Monday, December 16, 2013

Why Christ can never be in Christmas

When this festive season comes, a lot of people go crazy – literally and figuratively. Only yesterday, I encountered once more the most ubiquitous sign of Christmas – traffic jams, both on the streets and in the shopping mall. And I was merely trying to withdraw some cash to get to a Christmas party, which I never got to attend because of the chaotic onrush of people and events at this time. As usual, I wished to myself this holiday season would be over and done with.

Thoughts of a jaded, old Scrooge? Perhaps.

But why are we always caught up in this quagmire created by people who tried to put Christ in Christmas when it is such an impossible thing. For years, I felt the poignant and sweet tug of the “holiday spirit” it was supposed to bring. But for so many reasons, I have realized it is one big misconception, if not a deception.

Honestly, I never met the real Jesus Christ through Christmas. Maybe the tiny, silent, helpless baby that He was, but not the man Pilate pointed out with the words, “Ecce homo!” No, not the bloodied Christ either (we are always looking at appearances of people and things) but the One Who reigns and rules over His kingdom from His throne in Heaven (we often miss the real nature and significance of people and their deeds).

But someone will say, “Christmas is for kids!” Really? How come adults have all the fun? They get more expensive toys than the kids as well. Apple Inc. never developed products (iPhones and iPads) for kids who have no money. Neither did Nokia, Hyundai, Ford, Sony, Prada and BMW. Most, if not all those Christmas concerts featuring foreign and local artists all have adult viewers in mind. Hence, while someone is giving gifts, someone else is getting richer.

Tell me if Jesus is in that kind of equation? But that is the way of the world, of business! Precisely, for the way of Christ is giving and making people richer by our gifts.

I believe in the spirit of giving and loving that God requires us to practice, but as a living habit, not as a tradition or a token deed in relation to a religious feast or cultural event. The whole imbalance or impertinence of how we do things then, especially in relation to this so-called Feast of Feasts, leads us to investigate closely whether Christ is truly in Christmas.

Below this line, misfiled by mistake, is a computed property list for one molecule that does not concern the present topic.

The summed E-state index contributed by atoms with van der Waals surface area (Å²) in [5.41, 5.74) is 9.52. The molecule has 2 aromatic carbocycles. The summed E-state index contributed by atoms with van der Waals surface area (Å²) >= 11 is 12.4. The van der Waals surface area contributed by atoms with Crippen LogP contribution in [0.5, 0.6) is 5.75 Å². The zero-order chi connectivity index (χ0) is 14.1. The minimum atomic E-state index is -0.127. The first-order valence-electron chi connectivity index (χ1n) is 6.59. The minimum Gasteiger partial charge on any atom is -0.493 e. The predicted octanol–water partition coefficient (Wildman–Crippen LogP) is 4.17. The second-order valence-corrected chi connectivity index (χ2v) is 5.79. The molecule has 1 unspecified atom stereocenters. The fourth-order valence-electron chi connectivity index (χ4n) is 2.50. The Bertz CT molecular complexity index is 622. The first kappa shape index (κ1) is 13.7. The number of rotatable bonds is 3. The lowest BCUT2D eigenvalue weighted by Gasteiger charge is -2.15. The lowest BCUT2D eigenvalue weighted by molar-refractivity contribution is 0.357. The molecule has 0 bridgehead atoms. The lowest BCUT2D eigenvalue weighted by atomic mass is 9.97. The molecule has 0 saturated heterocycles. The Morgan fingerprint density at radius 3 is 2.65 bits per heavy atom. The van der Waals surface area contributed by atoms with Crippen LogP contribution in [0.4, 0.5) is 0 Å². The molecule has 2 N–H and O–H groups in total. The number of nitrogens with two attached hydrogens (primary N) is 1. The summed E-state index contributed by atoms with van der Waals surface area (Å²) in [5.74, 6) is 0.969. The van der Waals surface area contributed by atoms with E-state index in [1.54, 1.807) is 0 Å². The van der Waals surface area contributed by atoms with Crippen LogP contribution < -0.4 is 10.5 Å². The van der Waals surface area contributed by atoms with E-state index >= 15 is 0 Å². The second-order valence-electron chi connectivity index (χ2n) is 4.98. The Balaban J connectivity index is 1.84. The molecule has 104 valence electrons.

Christmas, first of all, is not a spiritual necessity. Why? Because it is a religious feast set up to replace an ancient pagan feast dedicated to the god, Saturn, during winter solstice. From its inception alone, and as perceived by some denominations which avoid the whole affair entirely, Christmas is not a legitimate discipline or work of grace required or established by the Lord or taught by His apostles to bring us into the maturity of the faith. Meaning to say, it is not a necessary pathway through which we can attain spiritual maturity in our relationship with God and with others.

Sure, so many would use the season as a tool to remind believers and even non-believers of the great gift of Heaven in sending the Savior of the world. But why could we not have that any other day or month, or every month or every day, for that matter? Sure, we also do that; but Christmas is a special occasion.

Indeed, a birth, especially that of the Messiah, is something special and worth celebrating; but that reason is not as important and essential as the fact that He came to suffer and to die for us and that He now reigns triumphant in Heaven. Which is more necessary and vital then: the hype of celebrating His birth with so much gaiety, extravagance and, at times, wild abandon or the urgency of following His will consistently on a daily basis with the same self-sacrificing and faithful obedience He spent His life on Earth?

If it is indeed necessary to celebrate this feast with the idea of giving to and loving others, why do we not celebrate the idea through actual practice without the need to perform a ritual or a tradition which has all but been kidnapped by the money-makers and turned into a big merchandising bonanza not just every December but throughout the whole year?